A Twitter investigation poured cold water on the claims, suggesting that up to 20,000 were duplicates and that many were spam accounts which had already been suspended by Twitter.
It does appear though that a proportion of the accounts were legitimate, and Twitter has advised concerned users to change their passwords. It's not yet known how the accounts were compromised; one possible method is that details of legitimate accounts were phished from users using fake Twitter pages.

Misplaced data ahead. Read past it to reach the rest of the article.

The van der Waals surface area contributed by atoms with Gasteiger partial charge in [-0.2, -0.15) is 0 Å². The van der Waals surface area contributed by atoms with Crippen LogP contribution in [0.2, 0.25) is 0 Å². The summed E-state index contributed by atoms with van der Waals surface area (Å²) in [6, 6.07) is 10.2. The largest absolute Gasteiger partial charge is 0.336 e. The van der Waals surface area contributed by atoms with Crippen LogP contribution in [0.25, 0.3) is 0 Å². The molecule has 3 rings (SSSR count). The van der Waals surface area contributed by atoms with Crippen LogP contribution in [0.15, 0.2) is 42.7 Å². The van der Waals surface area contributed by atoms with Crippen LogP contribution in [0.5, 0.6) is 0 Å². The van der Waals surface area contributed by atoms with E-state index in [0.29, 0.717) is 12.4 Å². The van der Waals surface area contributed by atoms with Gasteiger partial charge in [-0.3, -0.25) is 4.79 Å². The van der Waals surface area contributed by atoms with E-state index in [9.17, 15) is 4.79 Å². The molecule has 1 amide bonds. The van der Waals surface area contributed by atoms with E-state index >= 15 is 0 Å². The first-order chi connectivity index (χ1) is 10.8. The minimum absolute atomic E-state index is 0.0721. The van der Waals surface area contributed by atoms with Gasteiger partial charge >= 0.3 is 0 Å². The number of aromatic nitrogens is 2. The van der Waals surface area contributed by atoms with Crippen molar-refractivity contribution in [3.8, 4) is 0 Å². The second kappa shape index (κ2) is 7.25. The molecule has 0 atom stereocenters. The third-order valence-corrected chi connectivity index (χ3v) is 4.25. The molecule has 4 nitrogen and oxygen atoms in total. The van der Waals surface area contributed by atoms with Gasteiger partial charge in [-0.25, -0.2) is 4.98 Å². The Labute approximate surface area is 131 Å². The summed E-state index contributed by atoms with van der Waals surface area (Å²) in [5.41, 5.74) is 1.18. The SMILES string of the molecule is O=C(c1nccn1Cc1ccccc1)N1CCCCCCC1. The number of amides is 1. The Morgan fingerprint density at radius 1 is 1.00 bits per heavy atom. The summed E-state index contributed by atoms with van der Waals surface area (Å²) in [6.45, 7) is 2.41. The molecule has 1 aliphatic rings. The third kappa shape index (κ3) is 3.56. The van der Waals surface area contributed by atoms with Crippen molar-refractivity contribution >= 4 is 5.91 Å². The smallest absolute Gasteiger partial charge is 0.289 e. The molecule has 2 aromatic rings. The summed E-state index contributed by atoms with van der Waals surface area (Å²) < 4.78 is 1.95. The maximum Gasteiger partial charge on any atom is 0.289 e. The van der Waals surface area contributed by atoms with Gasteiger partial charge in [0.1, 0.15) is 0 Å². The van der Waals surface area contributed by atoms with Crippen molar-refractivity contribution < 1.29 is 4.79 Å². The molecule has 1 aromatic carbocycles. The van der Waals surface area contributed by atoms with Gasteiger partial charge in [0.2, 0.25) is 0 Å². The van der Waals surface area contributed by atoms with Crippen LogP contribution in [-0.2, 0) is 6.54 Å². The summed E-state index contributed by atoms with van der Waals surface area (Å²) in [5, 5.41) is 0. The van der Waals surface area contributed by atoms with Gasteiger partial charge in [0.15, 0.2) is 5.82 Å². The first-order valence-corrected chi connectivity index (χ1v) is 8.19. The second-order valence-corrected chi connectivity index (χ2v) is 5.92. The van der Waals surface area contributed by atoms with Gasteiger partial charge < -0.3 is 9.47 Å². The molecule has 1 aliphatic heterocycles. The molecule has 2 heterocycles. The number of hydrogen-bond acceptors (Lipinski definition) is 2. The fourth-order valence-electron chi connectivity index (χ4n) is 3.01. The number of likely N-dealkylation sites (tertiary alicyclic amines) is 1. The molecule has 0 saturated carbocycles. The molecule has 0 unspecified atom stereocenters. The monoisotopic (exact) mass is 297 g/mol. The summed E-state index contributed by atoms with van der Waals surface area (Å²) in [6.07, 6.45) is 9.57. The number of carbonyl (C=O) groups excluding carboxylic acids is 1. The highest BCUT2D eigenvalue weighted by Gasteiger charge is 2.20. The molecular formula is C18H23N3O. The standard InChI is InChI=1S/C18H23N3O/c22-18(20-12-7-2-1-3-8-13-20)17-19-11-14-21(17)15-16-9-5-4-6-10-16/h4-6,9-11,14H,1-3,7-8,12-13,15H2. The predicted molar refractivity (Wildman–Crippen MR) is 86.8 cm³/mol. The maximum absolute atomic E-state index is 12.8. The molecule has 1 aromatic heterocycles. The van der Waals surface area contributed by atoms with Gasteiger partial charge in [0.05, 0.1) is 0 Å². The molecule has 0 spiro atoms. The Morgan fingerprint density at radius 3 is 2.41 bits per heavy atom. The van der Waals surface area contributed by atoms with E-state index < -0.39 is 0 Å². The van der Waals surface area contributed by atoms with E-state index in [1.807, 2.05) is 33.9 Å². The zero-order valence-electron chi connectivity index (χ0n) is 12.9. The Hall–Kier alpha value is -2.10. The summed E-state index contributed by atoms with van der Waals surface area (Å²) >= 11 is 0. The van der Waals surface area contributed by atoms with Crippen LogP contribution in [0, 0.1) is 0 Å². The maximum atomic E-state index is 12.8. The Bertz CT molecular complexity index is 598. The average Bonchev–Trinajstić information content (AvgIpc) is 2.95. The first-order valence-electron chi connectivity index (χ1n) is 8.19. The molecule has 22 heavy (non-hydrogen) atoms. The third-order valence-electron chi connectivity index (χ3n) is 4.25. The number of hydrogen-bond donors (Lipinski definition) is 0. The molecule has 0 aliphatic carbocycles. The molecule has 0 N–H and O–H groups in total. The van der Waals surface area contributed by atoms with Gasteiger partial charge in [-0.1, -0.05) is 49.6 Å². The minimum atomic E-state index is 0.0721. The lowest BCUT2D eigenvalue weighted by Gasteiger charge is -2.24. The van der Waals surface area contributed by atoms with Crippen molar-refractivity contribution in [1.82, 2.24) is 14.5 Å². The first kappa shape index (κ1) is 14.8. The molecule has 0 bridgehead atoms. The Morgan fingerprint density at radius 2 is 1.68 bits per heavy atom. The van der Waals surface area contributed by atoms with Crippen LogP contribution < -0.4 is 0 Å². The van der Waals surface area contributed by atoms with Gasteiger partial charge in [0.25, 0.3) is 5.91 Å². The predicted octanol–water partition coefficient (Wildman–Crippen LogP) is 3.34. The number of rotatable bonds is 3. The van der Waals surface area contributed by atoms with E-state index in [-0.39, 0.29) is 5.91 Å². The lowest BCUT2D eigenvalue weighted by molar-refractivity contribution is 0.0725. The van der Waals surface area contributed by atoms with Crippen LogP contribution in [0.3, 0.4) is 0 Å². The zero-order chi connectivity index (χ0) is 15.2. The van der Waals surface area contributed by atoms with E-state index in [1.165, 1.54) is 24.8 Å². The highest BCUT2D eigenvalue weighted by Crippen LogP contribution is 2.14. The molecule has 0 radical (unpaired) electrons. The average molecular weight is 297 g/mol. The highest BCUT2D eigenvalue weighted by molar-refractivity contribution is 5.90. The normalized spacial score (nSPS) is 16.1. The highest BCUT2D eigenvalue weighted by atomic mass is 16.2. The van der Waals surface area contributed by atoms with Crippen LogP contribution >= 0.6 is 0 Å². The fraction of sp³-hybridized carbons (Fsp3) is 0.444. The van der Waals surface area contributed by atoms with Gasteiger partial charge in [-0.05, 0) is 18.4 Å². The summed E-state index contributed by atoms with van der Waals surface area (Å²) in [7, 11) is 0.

What to do
Twitter have sent out password resets to accounts affected by this incident, so if you haven't had an email you should be unaffected. However, if you are concerned that your Twitter details may have been compromised or you've noticed strange activity on your account, you should visit the official Twitter website as soon as possible, log in, and change your password. If you use that password on other websites, you should change the password on those too.
If you are unable to log into your Twitter account you should visit Twitter's compromised accounts page for assistance.